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Amazon Kindle Fire review

 Review: September 2012  

Rating: 4 stars

In a nutshell: The Kindle Fire is a stunningly cheap 7 inch tablet. Built around Amazon's huge library of movies, TV shows, songs, books, magazines and apps, the Kindle Fire is a great value, compact tablet that has a lot to offer. It may not have a camera, GPS or 3G, but what it does have is very good indeed.


Coming to the UK

The Kindle Fire is Amazon's number-one bestselling product. Now it's been updated and more importantly, it's available here in the UK. The Kindle Fire will be released in the UK on 25 October 2012.

Yes, a tablet for £129

We normally talk about the price of a product at the end of the review, but let's make an exception here, because the Kindle Fire is mouth-wateringly, gob-smackingly cheap. That's why it's been so popular in the States, of course. And that's why it deserves your full attention.

A good first impression

First impressions of the Kindle Fire are good. It doesn't feel at all like a budget product. It's a compact tablet with a 7 inch screen. That makes it a lot more portable than a big tablet like the iPad, so you can take it more places. And for many applications like reading books, listening to music, web browsing, etc, it's big enough. But from time to time you'll wish you had a bigger screen. Nevertheless, it's a good screen with a resolution of 1024 x 600 pixels. It's not quite HD, but not far off. Like the iPad, the Kindle Fire uses in-plane switching (IPS) technology for a bright display with a wide viewing angle.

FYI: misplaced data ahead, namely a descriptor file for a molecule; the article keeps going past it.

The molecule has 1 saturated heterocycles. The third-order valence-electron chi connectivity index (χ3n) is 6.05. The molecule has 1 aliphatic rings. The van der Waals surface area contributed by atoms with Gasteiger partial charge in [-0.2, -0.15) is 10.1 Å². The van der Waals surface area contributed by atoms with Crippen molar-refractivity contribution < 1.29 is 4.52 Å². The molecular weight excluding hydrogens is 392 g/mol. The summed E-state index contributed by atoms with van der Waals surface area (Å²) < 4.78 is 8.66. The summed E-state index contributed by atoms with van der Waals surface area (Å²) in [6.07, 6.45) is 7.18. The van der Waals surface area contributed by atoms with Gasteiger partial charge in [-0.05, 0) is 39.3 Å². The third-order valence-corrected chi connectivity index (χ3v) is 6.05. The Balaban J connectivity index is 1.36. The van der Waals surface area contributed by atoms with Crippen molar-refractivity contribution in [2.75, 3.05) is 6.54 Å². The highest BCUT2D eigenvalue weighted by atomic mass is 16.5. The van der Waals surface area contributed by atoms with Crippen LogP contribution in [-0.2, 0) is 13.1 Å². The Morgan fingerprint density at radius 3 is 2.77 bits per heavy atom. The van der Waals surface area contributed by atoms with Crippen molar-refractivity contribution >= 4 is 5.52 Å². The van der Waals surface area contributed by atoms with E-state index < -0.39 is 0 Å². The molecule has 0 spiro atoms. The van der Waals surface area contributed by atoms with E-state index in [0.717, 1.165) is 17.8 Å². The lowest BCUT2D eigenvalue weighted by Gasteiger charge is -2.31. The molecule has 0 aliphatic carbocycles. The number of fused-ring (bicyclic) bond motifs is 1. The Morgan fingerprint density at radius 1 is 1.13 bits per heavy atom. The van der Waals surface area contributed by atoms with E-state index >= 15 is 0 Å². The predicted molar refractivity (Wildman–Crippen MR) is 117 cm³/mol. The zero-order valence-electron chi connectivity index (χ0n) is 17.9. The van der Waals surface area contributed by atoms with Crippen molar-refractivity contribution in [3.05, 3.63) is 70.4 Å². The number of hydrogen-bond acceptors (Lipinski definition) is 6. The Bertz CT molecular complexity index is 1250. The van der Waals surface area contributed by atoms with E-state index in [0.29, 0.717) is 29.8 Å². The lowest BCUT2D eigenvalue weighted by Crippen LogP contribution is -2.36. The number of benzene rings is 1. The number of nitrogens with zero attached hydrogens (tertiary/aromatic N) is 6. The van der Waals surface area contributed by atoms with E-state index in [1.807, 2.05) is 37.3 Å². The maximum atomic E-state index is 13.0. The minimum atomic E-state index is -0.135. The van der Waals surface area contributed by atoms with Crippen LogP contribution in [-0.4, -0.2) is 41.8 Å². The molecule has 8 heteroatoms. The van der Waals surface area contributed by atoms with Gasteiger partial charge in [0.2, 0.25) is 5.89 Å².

Content is king

In the tablet world, content is king. That's why Apple, with iTunes and its domination of music downloads has beaten off previous Android contenders. But the Kindle Fire is different. It's backed by Amazon, with its huge muscle power when it comes to ebooks, movies and other digital content. Amazon currently claims to offer over 22 million movies, TV shows, songs, books, and magazines. Add to that tens of thousands of Android apps and you begin to have a rival that must leave Apple feeling nervous. At best.

It's very easy to find content for your Kindle Fire. The Kindle Fire is integrated with Amazon's online shopping system, so you can easily browse and buy books, movies, games, and apps directly from your Kindle with 1-click shopping. Some of the content is free. For example there are over a million free classic e-books on Amazon. Many apps are also free. Amazon's recommendation engine helps you to find new things you may like, based on your own purchasing history, and that of others.

Amazon is also throwing in a one month free trial of LOVEFiLM Instant video streaming for unlimited access to thousands of movies and TV series.

Add to that the fact that this is an Android tablet with a wealth of apps already on tap, you'll see that content is perhaps the key selling point of the Kindle Fire, along with its low price.

Amazon has significantly altered the user interface from the usual Android approach. The interface is built around the content. Take note however, that you cannot access Google Play with your Kindle Fire. Instead you must get your apps from the Amazon Appstore.